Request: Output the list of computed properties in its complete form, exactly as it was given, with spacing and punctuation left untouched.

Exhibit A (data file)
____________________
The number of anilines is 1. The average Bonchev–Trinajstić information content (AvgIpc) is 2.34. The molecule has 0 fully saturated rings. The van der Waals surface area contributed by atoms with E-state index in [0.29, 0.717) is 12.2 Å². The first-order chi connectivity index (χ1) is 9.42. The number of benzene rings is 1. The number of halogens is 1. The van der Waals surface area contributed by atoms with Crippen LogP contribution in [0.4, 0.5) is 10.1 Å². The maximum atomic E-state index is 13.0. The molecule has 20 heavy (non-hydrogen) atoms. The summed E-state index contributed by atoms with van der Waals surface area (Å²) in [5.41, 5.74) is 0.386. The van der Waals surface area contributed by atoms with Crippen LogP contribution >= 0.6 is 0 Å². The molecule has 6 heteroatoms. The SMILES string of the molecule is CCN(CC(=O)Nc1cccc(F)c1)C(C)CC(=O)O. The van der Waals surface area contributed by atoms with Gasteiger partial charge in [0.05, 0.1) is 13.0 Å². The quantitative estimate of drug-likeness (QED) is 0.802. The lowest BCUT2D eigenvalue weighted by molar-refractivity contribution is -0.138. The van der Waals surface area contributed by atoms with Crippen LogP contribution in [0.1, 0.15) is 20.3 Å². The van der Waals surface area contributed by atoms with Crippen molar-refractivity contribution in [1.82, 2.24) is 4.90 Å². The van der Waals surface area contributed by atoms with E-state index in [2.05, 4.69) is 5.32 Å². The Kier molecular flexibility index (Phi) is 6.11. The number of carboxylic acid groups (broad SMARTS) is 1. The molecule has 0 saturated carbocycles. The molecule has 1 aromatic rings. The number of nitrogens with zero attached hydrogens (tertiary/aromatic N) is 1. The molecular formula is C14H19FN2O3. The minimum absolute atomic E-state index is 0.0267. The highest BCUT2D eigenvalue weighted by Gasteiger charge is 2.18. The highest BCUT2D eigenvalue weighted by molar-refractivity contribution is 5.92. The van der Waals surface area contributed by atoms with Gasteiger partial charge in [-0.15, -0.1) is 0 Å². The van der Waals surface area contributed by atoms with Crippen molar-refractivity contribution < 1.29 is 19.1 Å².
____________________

The number of anilines is 1. The average Bonchev–Trinajstić information content (AvgIpc) is 2.34. The molecule has 0 fully saturated rings. The van der Waals surface area contributed by atoms with E-state index in [0.29, 0.717) is 12.2 Å². The first-order chi connectivity index (χ1) is 9.42. The number of benzene rings is 1. The number of halogens is 1. The van der Waals surface area contributed by atoms with Crippen LogP contribution in [0.4, 0.5) is 10.1 Å². The maximum atomic E-state index is 13.0. The molecule has 20 heavy (non-hydrogen) atoms. The summed E-state index contributed by atoms with van der Waals surface area (Å²) in [5.41, 5.74) is 0.386. The van der Waals surface area contributed by atoms with Crippen LogP contribution >= 0.6 is 0 Å². The molecule has 6 heteroatoms. The SMILES string of the molecule is CCN(CC(=O)Nc1cccc(F)c1)C(C)CC(=O)O. The van der Waals surface area contributed by atoms with Gasteiger partial charge in [0.05, 0.1) is 13.0 Å². The quantitative estimate of drug-likeness (QED) is 0.802. The lowest BCUT2D eigenvalue weighted by molar-refractivity contribution is -0.138. The van der Waals surface area contributed by atoms with Crippen LogP contribution in [0.1, 0.15) is 20.3 Å². The van der Waals surface area contributed by atoms with Crippen molar-refractivity contribution in [1.82, 2.24) is 4.90 Å². The van der Waals surface area contributed by atoms with E-state index in [2.05, 4.69) is 5.32 Å². The Kier molecular flexibility index (Phi) is 6.11. The number of carboxylic acid groups (broad SMARTS) is 1. The molecule has 0 saturated carbocycles. The molecule has 1 aromatic rings. The number of nitrogens with zero attached hydrogens (tertiary/aromatic N) is 1. The molecular formula is C14H19FN2O3. The minimum absolute atomic E-state index is 0.0267. The highest BCUT2D eigenvalue weighted by Gasteiger charge is 2.18. The highest BCUT2D eigenvalue weighted by molar-refractivity contribution is 5.92. The van der Waals surface area contributed by atoms with Gasteiger partial charge in [-0.15, -0.1) is 0 Å². The van der Waals surface area contributed by atoms with Crippen molar-refractivity contribution < 1.29 is 19.1 Å².